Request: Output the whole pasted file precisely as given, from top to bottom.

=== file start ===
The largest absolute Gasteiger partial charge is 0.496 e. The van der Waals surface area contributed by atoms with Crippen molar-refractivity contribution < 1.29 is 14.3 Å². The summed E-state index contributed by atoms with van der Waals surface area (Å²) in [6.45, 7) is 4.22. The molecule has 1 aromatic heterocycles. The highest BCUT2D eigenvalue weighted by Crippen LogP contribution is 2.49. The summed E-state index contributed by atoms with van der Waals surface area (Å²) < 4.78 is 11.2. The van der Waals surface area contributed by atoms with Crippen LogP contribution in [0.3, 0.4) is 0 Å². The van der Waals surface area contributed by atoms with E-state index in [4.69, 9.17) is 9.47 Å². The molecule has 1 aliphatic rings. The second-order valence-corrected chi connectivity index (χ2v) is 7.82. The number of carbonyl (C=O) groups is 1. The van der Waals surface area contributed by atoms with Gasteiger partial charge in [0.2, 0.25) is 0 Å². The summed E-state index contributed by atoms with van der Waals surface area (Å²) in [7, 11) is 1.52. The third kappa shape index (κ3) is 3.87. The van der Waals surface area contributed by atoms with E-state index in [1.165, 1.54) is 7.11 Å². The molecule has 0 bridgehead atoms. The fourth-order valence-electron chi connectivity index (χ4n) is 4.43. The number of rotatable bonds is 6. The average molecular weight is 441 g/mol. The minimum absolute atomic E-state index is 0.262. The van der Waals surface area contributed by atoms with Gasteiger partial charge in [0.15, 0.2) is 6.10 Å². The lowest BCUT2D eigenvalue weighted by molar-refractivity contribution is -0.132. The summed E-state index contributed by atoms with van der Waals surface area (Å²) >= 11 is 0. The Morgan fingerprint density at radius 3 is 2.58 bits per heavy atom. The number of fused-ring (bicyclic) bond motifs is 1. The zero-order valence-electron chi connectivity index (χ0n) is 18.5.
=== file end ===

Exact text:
The largest absolute Gasteiger partial charge is 0.496 e. The van der Waals surface area contributed by atoms with Crippen molar-refractivity contribution < 1.29 is 14.3 Å². The summed E-state index contributed by atoms with van der Waals surface area (Å²) in [6.45, 7) is 4.22. The molecule has 1 aromatic heterocycles. The highest BCUT2D eigenvalue weighted by Crippen LogP contribution is 2.49. The summed E-state index contributed by atoms with van der Waals surface area (Å²) < 4.78 is 11.2. The van der Waals surface area contributed by atoms with Crippen LogP contribution in [0.3, 0.4) is 0 Å². The van der Waals surface area contributed by atoms with E-state index in [4.69, 9.17) is 9.47 Å². The molecule has 1 aliphatic rings. The second-order valence-corrected chi connectivity index (χ2v) is 7.82. The number of carbonyl (C=O) groups is 1. The van der Waals surface area contributed by atoms with Gasteiger partial charge in [0.2, 0.25) is 0 Å². The summed E-state index contributed by atoms with van der Waals surface area (Å²) in [7, 11) is 1.52. The third kappa shape index (κ3) is 3.87. The van der Waals surface area contributed by atoms with E-state index in [1.165, 1.54) is 7.11 Å². The molecule has 0 bridgehead atoms. The fourth-order valence-electron chi connectivity index (χ4n) is 4.43. The number of rotatable bonds is 6. The average molecular weight is 441 g/mol. The minimum absolute atomic E-state index is 0.262. The van der Waals surface area contributed by atoms with Gasteiger partial charge in [0.15, 0.2) is 6.10 Å². The lowest BCUT2D eigenvalue weighted by molar-refractivity contribution is -0.132. The summed E-state index contributed by atoms with van der Waals surface area (Å²) >= 11 is 0. The Morgan fingerprint density at radius 3 is 2.58 bits per heavy atom. The number of fused-ring (bicyclic) bond motifs is 1. The zero-order valence-electron chi connectivity index (χ0n) is 18.5.